Michael Pieciak

Financial Commissioner Michael Pieciak of the department of financial regulation speaks during Gov. Phil Scott’s June 26 press conference.

MONTPELIER -- Vermonters working in the state’s hospitality industry can expect further revival in business in the coming weeks as administrators expand the number of out-of-staters allowed to visit Vermont.

Governor Phil Scott announced June 26 that beginning July 1, more people living in counties with fewer than 400 active COVID-19 cases per million and within driving distance to Vermont can visit without needing to quarantine. 

Previously, only individuals residing in low case counties in New England could enter the state without quarantine. 

This new travel expansion includes 260 counties in New Jersey, Pennsylvania, Delaware, Maryland, Virginia, West Virginia, Ohio and the District of Columbia. 

Commissioner Michael Pieciak of the department of financial regulation said 19 million people would now be allowed to enter the state without quarantining for 14 days. 

Scott cited the need to help the state’s struggling hospitality sector as one of the main reasons for allowing more unrestricted travel. 

“This isn’t just about the businesses and the tax revenue they generate; it’s about their employees' livelihood,” Scott said. “There are still at least 10,000 hospitality workers in the state who are currently without work,” Scott said. 

The governor noted that many inns, bed and breakfasts, hotels and other lodging establishments are on the edge of collapse, and need more customers to stay afloat. 

“By welcoming people from low risk counties, we can help support our hospitality sector, and the thousands of jobs it provides Vermonters,” Scott said. 

Scott feels this expansion in travel allowance is a natural next step for Vermont, as the state continues to experience low case numbers and very few hospitalizations and deaths. 

In the last week, 56 new cases of COVID-19 were reported in Vermont. The test positivity rate this week averaged at 1.28%.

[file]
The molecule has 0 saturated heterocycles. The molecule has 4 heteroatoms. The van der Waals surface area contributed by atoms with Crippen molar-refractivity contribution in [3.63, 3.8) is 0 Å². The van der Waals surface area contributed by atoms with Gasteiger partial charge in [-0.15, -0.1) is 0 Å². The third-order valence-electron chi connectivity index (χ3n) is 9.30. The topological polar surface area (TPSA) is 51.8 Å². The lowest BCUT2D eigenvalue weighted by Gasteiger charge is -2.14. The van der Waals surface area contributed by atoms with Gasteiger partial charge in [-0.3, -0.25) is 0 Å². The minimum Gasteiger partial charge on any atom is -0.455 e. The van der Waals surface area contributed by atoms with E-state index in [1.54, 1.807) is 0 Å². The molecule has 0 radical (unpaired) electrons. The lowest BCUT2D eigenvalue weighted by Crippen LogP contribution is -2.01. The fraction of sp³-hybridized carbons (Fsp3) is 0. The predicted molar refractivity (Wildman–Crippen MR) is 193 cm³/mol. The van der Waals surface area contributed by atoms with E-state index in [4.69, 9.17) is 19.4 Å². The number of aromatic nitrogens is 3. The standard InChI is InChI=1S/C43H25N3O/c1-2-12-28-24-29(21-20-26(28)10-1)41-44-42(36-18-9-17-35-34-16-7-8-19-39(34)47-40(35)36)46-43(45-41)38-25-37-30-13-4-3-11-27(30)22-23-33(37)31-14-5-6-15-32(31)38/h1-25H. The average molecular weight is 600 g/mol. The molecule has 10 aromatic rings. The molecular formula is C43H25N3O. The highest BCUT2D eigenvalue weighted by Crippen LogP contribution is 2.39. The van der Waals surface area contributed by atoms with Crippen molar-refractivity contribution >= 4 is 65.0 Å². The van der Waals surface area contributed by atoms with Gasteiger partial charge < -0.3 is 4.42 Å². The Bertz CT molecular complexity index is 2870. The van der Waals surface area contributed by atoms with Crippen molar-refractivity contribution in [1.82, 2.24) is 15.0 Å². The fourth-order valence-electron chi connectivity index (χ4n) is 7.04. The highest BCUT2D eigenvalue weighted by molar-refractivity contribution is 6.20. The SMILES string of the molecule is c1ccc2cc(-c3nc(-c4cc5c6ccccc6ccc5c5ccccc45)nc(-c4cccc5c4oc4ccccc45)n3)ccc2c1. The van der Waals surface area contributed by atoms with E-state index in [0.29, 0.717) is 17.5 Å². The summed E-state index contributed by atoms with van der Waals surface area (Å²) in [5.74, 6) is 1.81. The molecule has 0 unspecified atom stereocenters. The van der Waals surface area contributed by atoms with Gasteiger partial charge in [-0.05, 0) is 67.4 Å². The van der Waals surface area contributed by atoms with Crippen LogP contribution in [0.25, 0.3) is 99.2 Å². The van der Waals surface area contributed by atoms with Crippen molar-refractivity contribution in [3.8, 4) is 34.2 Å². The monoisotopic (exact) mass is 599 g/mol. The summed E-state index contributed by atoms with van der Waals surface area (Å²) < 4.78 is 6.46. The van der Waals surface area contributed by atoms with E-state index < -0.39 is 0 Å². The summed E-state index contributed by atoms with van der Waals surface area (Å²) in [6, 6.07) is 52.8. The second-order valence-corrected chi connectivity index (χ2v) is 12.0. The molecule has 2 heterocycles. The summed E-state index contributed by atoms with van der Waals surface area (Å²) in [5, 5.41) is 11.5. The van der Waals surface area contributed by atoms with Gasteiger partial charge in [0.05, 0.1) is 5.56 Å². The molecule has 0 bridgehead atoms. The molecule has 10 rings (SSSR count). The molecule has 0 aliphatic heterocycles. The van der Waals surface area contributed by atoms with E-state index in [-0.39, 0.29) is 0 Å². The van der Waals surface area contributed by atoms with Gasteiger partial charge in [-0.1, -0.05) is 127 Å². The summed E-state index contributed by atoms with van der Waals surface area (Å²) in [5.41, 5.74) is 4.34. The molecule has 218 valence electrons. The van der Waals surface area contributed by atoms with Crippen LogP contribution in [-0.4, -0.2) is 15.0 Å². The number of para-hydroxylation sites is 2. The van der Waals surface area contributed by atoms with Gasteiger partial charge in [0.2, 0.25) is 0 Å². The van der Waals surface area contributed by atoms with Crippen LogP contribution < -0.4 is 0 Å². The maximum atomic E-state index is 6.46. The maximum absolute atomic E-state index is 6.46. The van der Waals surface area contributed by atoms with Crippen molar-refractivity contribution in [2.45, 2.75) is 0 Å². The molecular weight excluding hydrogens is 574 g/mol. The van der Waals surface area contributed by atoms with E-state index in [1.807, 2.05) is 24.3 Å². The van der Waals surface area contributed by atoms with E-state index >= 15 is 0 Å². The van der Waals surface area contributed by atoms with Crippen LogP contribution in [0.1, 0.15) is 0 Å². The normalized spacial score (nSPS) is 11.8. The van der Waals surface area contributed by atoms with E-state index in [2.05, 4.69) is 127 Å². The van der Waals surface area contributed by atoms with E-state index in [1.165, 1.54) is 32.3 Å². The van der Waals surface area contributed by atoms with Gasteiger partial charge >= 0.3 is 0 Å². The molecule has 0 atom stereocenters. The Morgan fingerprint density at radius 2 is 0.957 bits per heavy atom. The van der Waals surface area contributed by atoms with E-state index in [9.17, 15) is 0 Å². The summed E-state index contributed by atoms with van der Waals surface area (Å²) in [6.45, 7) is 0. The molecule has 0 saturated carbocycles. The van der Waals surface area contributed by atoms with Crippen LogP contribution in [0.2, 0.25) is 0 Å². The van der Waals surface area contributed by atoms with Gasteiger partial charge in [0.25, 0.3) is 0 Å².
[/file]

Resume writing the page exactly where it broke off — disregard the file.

Regionally, the northeast has seen an 18% reduction in new cases over the last week.

Dr. Mark Levine, commissioner of the department of health, said the total of new cases in Vermont exceeded predictions, but that it was not unexpected.

He reported the state is continuing to monitor outbreaks and clusters in Winooski, Fair Haven and Windham County through testing and contact tracing.

Of the 12 positive cases that were reported earlier this week at a work site in Fair Haven, only two are Vermont residents, Levine said. 

Additionally, Levine said his department is aware people have been slow to receive confirmation of their negative COVID-19 results, and that he and others are working on a solution to the problem.

“There are so many negative results that come in on a given day, that we might need an entire bank of people that can call people in a more rapid fashion,” he said.

The health department is working constructively on hiring employees for a call center that will notify individuals more immediately of their test results. 

“We send letters because you need documentation of your result, but that can often prove to be too many days gone by for the comfort of a person,” he said. 

Secretary Suzanne Young of the agency of administration, said she will soon be able to announce a plan for reopening Vermont rest areas, so that commuters and travelers can access clean hand washing stations and bathrooms.

Levine said he did not foresee the acceptable travel map expanding much further this summer, as those who travel to the state by plane or by bus will still need to quarantine for the foreseeable future. 

Recommended for you